Weekly Safety Meeting – Warehouse Electrical Safety

In industry, we typically have a warehouse where we receive products and goods, and from which we ship production items.

Warehouse workers can face many kinds of hazards, but with proper design considerations, planning, and training these hazards can be controlled and warehouse work remain safe.

Warehouses often contain a variety of electrical equipment and systems, and employers are tasked with ensuring the workplace is free from recognized electrical hazards.

Implementing and maintaining OSHA standards for general industry, including warehousing and distribution, is a big job and employers need your help getting this job done. So here are some of the regulation details you should recognize as addressing electrical hazards in your workplace. Help identify these hazards and then help to resolve them.

  • You should install and use listed or labeled equipment in accordance with the instructions included in the listing or labeling;
  • Always use factory-assembled electrical cord sets and extension cords that are equipped with a ground wire. If the ground is missing or broken, report it and get it replaced;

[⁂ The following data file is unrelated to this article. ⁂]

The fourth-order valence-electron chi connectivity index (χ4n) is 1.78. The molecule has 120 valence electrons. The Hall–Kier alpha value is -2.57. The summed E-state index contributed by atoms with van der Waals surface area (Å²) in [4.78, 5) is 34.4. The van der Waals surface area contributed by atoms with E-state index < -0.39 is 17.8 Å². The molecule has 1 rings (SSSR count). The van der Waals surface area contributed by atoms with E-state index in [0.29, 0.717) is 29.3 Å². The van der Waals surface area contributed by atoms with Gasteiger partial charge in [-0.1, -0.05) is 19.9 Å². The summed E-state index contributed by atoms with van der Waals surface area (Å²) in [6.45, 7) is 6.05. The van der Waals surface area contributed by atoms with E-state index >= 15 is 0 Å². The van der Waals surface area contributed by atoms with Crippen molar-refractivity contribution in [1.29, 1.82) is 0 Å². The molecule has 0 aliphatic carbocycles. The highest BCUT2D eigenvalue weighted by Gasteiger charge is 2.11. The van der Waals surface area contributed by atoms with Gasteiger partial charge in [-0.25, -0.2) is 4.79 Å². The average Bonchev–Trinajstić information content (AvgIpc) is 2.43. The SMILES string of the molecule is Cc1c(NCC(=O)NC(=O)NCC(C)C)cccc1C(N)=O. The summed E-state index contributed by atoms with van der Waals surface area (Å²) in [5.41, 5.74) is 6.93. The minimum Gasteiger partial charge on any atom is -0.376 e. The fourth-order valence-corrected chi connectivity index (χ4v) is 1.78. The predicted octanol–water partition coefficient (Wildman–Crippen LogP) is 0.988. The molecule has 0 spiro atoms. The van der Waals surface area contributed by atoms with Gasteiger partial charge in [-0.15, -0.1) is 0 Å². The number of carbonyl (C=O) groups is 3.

• Always ground all power supply systems and electrical circuits and equipment, and ensure grounding paths are permanent, continuous, and effective. Your maintenance worker can check for continuity and grounding issues;
  • Always ensure sufficient clearance in front of electrical panels and around all electrical equipment. Do not use these areas for storage. Remember to provide strong rail guards or bumper poles to prevent damage to this very dangerous and delicate equipment. Keep good housekeeping around these areas;
  • Always guard live parts of electrical equipment;
  • Always visually inspect all electrical equipment before use. When you find something wrong, remove it from service, (i.e., equipment with frayed cords, missing ground prongs, cracked tool casings, etc.).
  • Always close unused openings in cabinets, boxes, and fittings to keep them guarded and clean from dust and residue.
  • Always provide covers for all pull boxes, junction boxes, and fittings.

Flexible Cords and Cables:

Flexible cords and cables are so easy to use in many locations. First, we may use them temporarily but in time we realize they have become a permanent situation and that is not acceptable to OSHA.

Where there is need for electrical wiring, let’s just do it right the first time. Use proper fixed and protected electrical wiring.

Do not use flexible cords and cables:

  • As a substitute for fixed wiring;
  • Where attached to building surfaces; or
  • Through or concealed behind holes in walls, ceilings, or floors, or through doorways or windows.

When we must use flexible cords and cables, ensure they are connected to devices and fittings so that strain relief is provided to prevent pull on joints or terminal screws.

Download flyer: SMOTW_1112_WarehouseElectricalSafety

Download Spanish flyer: SMOTW_1112_WarehouseElectricalSafety_esp

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